The US Department of State is calling for an investigation into a “shocking” incident involving the “forced diversion” of a Ryanair jet in Minsk, and the removal by Belarusian authorities of one passenger.
“The United States strongly condemns the forced diversion of a flight between two EU-member states and the subsequent removal and arrest of journalist Roman Protasevich in Minsk,” says US secretary of state Antony Blinken on 23 May. “We demand his immediate release.”
“This shocking act perpetrated by the Lukashenko regime endangered the lives of more than 120 passengers, including US citizens,” Blinken adds.
The incident involved a Boeing 737-800 – registered to Ryanair’s Polish division Buzz –operating flight FR4978 from Athens to Vilnius, Lithuania on 23 May.
While overflying Belarus, the Ryanair jet was reportedly ordered to divert by the Belarusian government, which deployed a RSK MiG-29 fighter to escort the commercial flight.
The 737 diverted to the Belarusian capital Minsk, where, reportedly, that country’s government detained passenger Protasevich, who has been a vocal critic of Belarusian president Alexander Lukashenko.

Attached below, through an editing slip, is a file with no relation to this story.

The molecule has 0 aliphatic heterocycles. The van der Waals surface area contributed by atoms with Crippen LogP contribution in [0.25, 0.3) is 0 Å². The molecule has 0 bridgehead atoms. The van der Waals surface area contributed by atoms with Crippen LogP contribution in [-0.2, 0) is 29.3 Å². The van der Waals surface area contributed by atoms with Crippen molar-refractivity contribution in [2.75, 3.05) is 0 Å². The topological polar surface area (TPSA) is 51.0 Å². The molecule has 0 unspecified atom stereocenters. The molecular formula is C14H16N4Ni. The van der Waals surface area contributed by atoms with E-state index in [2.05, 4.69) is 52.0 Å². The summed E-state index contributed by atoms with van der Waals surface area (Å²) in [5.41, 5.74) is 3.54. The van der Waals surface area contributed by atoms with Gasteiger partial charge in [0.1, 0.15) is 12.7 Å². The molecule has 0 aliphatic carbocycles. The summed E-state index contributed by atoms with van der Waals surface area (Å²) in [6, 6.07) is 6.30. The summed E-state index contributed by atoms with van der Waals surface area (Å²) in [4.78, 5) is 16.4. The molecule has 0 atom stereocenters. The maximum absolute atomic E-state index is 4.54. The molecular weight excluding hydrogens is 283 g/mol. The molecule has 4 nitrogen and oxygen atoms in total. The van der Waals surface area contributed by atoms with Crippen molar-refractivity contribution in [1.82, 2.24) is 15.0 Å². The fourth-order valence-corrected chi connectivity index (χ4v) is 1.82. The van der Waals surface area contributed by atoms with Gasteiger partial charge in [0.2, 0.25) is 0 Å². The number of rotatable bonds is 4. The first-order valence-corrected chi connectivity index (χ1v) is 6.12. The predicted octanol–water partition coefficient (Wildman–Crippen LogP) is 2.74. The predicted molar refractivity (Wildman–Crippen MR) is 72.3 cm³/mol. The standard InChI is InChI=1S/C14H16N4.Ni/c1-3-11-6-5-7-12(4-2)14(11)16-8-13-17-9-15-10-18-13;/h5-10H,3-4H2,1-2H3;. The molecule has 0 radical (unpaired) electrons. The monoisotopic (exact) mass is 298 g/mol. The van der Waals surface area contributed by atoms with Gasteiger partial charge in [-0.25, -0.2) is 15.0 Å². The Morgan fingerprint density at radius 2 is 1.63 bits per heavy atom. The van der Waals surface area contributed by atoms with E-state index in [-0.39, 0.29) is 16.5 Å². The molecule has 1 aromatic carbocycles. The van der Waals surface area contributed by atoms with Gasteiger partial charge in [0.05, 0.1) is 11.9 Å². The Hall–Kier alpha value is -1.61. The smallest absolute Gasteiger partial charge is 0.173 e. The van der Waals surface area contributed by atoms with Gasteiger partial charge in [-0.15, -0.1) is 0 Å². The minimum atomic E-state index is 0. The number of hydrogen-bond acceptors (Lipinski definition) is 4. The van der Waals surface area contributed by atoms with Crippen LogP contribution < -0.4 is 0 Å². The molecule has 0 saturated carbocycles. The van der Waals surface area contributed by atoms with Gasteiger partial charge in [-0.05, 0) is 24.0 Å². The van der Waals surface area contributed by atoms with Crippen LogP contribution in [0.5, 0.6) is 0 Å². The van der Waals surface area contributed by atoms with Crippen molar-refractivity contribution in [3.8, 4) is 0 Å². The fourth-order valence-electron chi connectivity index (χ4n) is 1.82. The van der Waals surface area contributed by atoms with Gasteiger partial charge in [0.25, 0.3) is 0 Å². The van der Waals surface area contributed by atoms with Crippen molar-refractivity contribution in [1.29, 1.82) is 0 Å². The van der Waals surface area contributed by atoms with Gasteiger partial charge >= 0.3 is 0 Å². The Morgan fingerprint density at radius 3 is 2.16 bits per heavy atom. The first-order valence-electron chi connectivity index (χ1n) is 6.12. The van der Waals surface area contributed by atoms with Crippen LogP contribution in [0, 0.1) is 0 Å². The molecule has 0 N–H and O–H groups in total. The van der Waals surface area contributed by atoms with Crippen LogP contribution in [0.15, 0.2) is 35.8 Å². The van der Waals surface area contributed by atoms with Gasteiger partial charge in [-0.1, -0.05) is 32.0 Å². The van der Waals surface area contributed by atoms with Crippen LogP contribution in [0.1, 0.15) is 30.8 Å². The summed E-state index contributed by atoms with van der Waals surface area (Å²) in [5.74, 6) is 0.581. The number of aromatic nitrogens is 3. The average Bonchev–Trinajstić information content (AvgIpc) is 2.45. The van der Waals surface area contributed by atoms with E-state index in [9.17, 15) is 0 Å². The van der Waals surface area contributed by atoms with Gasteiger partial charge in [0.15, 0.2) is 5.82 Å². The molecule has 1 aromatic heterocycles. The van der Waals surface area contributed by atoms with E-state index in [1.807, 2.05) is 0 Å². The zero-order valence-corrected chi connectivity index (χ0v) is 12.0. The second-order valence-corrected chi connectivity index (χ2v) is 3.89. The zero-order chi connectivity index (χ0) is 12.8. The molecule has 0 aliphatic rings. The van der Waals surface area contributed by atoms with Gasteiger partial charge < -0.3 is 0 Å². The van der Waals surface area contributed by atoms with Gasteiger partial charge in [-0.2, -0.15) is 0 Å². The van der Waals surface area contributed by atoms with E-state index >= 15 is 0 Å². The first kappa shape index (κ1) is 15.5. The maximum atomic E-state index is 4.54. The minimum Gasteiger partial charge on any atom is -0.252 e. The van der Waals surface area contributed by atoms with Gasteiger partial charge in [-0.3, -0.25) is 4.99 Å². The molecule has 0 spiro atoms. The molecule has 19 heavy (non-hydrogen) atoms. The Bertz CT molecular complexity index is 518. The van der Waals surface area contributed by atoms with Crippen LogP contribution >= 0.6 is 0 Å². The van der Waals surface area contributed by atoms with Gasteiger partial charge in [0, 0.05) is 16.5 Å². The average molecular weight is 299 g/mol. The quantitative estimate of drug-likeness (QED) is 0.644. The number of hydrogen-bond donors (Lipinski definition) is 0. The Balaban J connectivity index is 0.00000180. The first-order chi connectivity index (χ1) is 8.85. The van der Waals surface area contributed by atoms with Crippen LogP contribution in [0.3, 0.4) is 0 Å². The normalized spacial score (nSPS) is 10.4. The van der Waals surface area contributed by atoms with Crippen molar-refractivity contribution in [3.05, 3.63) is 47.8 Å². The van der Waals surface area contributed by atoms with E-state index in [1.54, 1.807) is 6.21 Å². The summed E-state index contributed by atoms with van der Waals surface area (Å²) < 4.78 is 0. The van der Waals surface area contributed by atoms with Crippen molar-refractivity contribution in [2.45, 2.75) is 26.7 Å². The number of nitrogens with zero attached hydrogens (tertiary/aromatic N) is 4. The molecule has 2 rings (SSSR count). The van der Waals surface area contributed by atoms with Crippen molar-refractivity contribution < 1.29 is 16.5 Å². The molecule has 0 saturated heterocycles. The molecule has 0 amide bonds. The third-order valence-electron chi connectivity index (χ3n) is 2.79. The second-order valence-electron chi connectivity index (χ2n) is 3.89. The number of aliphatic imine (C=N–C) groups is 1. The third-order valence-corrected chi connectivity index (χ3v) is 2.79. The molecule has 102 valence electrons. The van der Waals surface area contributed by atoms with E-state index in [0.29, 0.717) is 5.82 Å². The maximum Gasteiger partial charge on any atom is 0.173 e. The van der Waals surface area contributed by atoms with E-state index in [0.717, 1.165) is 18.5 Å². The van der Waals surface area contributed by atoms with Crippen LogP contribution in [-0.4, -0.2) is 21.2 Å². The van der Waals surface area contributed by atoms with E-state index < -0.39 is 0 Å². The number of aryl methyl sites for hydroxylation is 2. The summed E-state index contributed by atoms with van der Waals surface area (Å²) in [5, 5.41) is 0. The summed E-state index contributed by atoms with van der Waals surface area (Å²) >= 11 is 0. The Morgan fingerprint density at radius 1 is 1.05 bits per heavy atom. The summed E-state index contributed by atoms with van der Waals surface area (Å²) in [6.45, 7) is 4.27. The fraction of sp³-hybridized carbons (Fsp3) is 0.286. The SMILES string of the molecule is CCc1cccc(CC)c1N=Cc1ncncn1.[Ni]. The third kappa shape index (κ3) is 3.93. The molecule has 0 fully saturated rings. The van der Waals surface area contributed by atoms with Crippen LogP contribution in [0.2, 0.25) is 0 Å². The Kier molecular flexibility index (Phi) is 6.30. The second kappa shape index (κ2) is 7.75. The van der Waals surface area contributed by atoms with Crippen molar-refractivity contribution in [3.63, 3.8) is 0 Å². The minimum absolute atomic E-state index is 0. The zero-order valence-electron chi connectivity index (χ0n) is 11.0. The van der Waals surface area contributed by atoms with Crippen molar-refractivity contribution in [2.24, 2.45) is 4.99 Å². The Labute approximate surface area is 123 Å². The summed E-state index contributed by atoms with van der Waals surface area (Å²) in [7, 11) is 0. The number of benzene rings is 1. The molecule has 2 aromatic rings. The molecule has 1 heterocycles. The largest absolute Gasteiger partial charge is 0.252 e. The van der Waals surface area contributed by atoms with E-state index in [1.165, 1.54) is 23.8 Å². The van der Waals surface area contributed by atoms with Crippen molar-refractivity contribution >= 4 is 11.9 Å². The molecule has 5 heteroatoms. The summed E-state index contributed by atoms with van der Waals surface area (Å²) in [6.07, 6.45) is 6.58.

“Initial reports suggesting the involvement of the Belarusian security services and the use of Belarusian military aircraft to escort the plane are deeply concerning and require full investigation,” US secretary of state Blinken says.
Citing “indications the forced landing was based on false pretences”, Blinken calls for “the earliest possible meeting of the council of the International Civil Aviation Organization to review these events”.
While on the ground in Minsk, “passengers were offloaded while security checks were completed by local authorities”, says Ryanair in a statement. “Nothing untoward was found and authorities cleared the aircraft to depart, together with passengers and crew, after [approximately] 7h on the ground in Minsk.”
According to reports, the jet departed without one passenger – Protasevich. It landed in Vilnius at 21:25 local time, says Ryanair.
The US government is “closely coordinating our response with our partners, including the EU and Lithuanian and Greek officials”, says Blinken.
European officials have expressed similar concern, with European Commission president Ursula von der Leyen describing the event as “utterly unacceptable”.